We investigated the cytokine and chemokine gene expression pattern in these cells as well as the production of these molecules in the culture supernatant. Results showed that this antigen induces the secretion of several chemokines (IL-8, CCL3, CCL4, CCL5, and CXCL10) and cytokines, such as IL-1β, IL-6, IFN-γ, and TNF-α in considerable amounts, whereas IL-12 was produced at a very low level suggesting that SSP4 is an immunomodulatory molecule of T. cruzi. Furthermore, IFN-γ is an important Th1 proinflammatory cytokine that could participate in the generation of Tregs cells  during acute phase, thus as has been observed in the mouse model using rMBP::SSP4 . In addition, IL-12 has been described to have stimulatory effects on hematopoietic precursor cells and on B lymphocytes. The IL-12 produced during this inflammatory phase, both by direct action and, indirectly, by determining the composition of the cytokine milieu at the site of the immune response, induces differentiation of T helper type 1 (Th1) cells while inhibiting the generation of Th2 cells. Thus, because of its double function of a proinflammatory cytokine and an immunoregulatory factor, IL-12 plays a key role in the resistance to infections, particularly those mediated by bacteria or intracellular parasites, against which phagocytic cell activation and Th1-mediated responses are particularly effective. However, because of the same activities, IL-12 also plays a role in pathological situations, such as septic shock, tissue damage during inflammation, and organ-specific autoimmune diseases . Accordingly, there are reports in animal models showing that inflammatory cytokines play a central role in acute T. cruzi infection; upon activation, such cells secrete proinflammatory cytokines and chemokines are promptly released and further activate other inflammatory cells . This pattern of expression has been observed in the inflammatory responses in cardiomyocytes during T. cruzi infection. It was shown that heart tissues collected from T. cruzi-infected rats expressed IL-6, IL-1β, TNF-α, and iNOS, moreover, hearts of mice infected and cardiomyocytes express the same pattern of cytokines and chemokines [4, 32–34].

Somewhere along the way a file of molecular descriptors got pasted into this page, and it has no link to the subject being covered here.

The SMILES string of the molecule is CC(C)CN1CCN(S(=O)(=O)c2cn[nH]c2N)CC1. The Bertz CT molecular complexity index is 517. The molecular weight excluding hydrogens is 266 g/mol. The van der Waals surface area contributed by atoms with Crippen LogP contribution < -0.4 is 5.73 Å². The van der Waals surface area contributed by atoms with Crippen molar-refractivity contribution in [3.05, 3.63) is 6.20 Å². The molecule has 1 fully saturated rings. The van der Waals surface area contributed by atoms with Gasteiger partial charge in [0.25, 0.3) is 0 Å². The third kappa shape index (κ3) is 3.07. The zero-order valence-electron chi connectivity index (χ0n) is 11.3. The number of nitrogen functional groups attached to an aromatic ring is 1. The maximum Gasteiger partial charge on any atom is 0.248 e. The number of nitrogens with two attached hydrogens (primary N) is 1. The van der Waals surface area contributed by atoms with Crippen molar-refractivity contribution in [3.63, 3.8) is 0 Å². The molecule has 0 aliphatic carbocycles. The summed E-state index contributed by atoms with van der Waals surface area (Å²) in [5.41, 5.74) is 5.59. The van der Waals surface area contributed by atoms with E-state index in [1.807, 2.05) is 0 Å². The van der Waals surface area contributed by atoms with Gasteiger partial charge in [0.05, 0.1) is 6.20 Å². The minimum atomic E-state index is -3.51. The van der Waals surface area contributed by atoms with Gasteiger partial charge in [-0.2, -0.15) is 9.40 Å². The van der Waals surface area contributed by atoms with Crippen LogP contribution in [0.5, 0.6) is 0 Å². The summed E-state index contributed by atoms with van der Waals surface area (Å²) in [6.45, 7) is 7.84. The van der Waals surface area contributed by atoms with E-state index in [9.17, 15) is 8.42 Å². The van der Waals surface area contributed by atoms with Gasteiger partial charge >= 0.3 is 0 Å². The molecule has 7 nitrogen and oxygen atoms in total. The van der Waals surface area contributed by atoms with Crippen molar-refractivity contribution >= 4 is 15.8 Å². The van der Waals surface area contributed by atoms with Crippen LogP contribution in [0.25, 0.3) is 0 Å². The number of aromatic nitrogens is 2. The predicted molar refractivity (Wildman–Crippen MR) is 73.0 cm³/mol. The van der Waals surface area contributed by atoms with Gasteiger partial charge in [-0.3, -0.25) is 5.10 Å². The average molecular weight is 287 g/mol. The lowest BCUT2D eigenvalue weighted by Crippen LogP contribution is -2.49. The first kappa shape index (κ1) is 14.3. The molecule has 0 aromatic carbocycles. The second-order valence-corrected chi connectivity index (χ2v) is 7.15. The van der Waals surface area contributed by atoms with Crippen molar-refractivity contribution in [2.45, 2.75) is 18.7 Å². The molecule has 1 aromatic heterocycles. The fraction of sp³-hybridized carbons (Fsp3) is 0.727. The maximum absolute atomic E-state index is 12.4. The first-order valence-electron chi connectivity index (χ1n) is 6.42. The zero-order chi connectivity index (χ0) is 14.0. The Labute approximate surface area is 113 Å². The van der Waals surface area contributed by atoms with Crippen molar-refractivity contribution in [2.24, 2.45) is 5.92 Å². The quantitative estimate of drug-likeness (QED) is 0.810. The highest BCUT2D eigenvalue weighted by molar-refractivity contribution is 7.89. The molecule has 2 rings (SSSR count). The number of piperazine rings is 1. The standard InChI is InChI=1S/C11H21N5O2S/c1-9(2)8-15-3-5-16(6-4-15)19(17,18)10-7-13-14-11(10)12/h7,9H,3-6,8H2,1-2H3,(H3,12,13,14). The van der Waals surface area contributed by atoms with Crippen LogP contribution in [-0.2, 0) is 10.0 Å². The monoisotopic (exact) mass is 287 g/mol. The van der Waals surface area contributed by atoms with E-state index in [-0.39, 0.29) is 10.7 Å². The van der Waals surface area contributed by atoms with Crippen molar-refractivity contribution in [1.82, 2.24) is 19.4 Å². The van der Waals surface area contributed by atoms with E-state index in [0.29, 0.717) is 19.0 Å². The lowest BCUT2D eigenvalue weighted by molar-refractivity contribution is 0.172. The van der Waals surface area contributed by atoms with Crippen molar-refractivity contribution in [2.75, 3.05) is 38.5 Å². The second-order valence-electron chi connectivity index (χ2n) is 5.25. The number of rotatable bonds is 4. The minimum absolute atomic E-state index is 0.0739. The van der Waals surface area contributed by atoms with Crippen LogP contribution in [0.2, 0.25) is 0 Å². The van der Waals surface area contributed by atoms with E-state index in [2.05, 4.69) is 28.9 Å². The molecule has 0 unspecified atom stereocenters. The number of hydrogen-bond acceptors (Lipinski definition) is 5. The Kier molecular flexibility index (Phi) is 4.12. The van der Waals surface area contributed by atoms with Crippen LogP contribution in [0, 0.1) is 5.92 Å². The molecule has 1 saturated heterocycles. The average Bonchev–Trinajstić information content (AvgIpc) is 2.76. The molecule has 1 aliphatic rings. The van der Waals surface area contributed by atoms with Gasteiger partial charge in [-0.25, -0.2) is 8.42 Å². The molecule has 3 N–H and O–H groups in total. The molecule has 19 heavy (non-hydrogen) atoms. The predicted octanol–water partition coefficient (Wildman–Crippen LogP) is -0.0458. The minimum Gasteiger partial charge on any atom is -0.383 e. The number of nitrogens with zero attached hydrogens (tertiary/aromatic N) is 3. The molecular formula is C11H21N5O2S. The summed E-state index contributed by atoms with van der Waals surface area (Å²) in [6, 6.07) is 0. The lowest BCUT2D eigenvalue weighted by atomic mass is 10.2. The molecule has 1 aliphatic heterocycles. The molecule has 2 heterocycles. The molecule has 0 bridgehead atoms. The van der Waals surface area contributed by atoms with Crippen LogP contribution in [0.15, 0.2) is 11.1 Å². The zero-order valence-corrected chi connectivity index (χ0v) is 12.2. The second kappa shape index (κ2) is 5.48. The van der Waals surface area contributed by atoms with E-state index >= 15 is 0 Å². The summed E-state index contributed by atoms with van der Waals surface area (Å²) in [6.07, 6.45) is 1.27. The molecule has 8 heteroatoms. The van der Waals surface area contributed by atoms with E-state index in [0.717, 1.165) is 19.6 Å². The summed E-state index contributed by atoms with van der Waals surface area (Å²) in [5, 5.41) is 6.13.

SSP4 superficial protein is expressed shortly after trypomastigotes begin to transform into amastigotes, in a phase which is released the amastigote-specific SSP4 protein , this protein can interact with and activate PBMC, secreting cytokines, chemokines, NO, and other molecules which might attract leukocytes to the inflammatory site after interaction with specific molecules of the parasite, and that rMBP::SSP4 can significantly increase this effect. Since it has been observed that PBMC recruitment is a rapid and remarkable phenomenon during acute infection with the intracellular protozoan parasite T. cruzi, the causative agent of Chagas’ disease, the functional capabilities of these cells during the infection, however, are poorly understood . The ability of monocyte-derived macrophages to process and present antigens, produce cytokines, and provide costimulatory signals demonstrate their pivotal role in initiating immune responses . Activated macrophages exert critical activities in immunity to parasites, playing a key role in the mechanism for halting the acute T. cruzi infection. Activation of macrophages by parasite antigens results in proinflammatory cytokine production and consequent control of parasitemia and mortality . On the other hand, it has been observed that this protein induces high production of IL-6 [13, 15], according to our results and because of the pleiotropic character of IL-6 has made it difficult to obtain a clear answer for the role of this cytokine in this model; however, the production of IL-6 observed in PBMCs could possibly modulate the differentiation of T cells infiltrated through the process of chemotaxis toward a Th2 pattern  and may later be involved in the maturation process of B cell , during polyclonal activation observed in the acute phase of infection . This inflammatory T cell and antibody response leads to control—but not complete elimination—of tissue and blood parasitism.